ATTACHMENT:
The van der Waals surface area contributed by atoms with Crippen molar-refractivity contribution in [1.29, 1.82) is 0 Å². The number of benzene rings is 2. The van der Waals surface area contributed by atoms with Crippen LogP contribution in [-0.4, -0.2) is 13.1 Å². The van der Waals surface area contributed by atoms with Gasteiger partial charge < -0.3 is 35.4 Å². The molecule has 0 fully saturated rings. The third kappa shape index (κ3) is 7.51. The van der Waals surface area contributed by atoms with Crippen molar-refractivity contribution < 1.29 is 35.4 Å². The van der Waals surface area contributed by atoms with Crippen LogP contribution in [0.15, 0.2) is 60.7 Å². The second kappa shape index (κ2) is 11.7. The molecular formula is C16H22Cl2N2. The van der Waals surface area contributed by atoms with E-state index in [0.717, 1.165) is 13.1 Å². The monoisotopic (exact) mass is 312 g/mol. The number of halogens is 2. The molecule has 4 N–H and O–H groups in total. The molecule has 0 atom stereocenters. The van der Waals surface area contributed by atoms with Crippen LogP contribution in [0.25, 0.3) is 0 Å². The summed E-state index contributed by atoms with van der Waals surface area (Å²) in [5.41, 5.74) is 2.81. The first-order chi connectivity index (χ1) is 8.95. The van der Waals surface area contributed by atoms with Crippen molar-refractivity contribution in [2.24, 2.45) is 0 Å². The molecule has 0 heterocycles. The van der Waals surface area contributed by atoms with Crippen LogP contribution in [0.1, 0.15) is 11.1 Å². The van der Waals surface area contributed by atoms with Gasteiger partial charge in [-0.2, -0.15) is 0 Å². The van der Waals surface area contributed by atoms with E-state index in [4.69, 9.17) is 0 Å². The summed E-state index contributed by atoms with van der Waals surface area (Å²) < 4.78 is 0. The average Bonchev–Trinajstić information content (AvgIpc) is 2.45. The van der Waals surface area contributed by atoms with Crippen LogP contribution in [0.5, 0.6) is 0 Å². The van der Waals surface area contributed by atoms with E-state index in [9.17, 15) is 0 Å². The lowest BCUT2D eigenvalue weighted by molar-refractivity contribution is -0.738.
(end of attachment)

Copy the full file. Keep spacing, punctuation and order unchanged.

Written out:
The van der Waals surface area contributed by atoms with Crippen molar-refractivity contribution in [1.29, 1.82) is 0 Å². The number of benzene rings is 2. The van der Waals surface area contributed by atoms with Crippen LogP contribution in [-0.4, -0.2) is 13.1 Å². The van der Waals surface area contributed by atoms with Gasteiger partial charge < -0.3 is 35.4 Å². The molecule has 0 fully saturated rings. The third kappa shape index (κ3) is 7.51. The van der Waals surface area contributed by atoms with Crippen molar-refractivity contribution < 1.29 is 35.4 Å². The van der Waals surface area contributed by atoms with Crippen LogP contribution in [0.15, 0.2) is 60.7 Å². The second kappa shape index (κ2) is 11.7. The molecular formula is C16H22Cl2N2. The van der Waals surface area contributed by atoms with E-state index in [0.717, 1.165) is 13.1 Å². The monoisotopic (exact) mass is 312 g/mol. The number of halogens is 2. The molecule has 4 N–H and O–H groups in total. The molecule has 0 atom stereocenters. The van der Waals surface area contributed by atoms with Crippen LogP contribution in [0.25, 0.3) is 0 Å². The summed E-state index contributed by atoms with van der Waals surface area (Å²) in [5.41, 5.74) is 2.81. The first-order chi connectivity index (χ1) is 8.95. The van der Waals surface area contributed by atoms with Crippen molar-refractivity contribution in [2.24, 2.45) is 0 Å². The molecule has 0 heterocycles. The van der Waals surface area contributed by atoms with Crippen LogP contribution in [0.1, 0.15) is 11.1 Å². The van der Waals surface area contributed by atoms with Gasteiger partial charge in [-0.2, -0.15) is 0 Å². The van der Waals surface area contributed by atoms with E-state index in [4.69, 9.17) is 0 Å². The summed E-state index contributed by atoms with van der Waals surface area (Å²) < 4.78 is 0. The average Bonchev–Trinajstić information content (AvgIpc) is 2.45. The van der Waals surface area contributed by atoms with Crippen LogP contribution in [0.5, 0.6) is 0 Å². The van der Waals surface area contributed by atoms with E-state index in [9.17, 15) is 0 Å². The lowest BCUT2D eigenvalue weighted by molar-refractivity contribution is -0.738.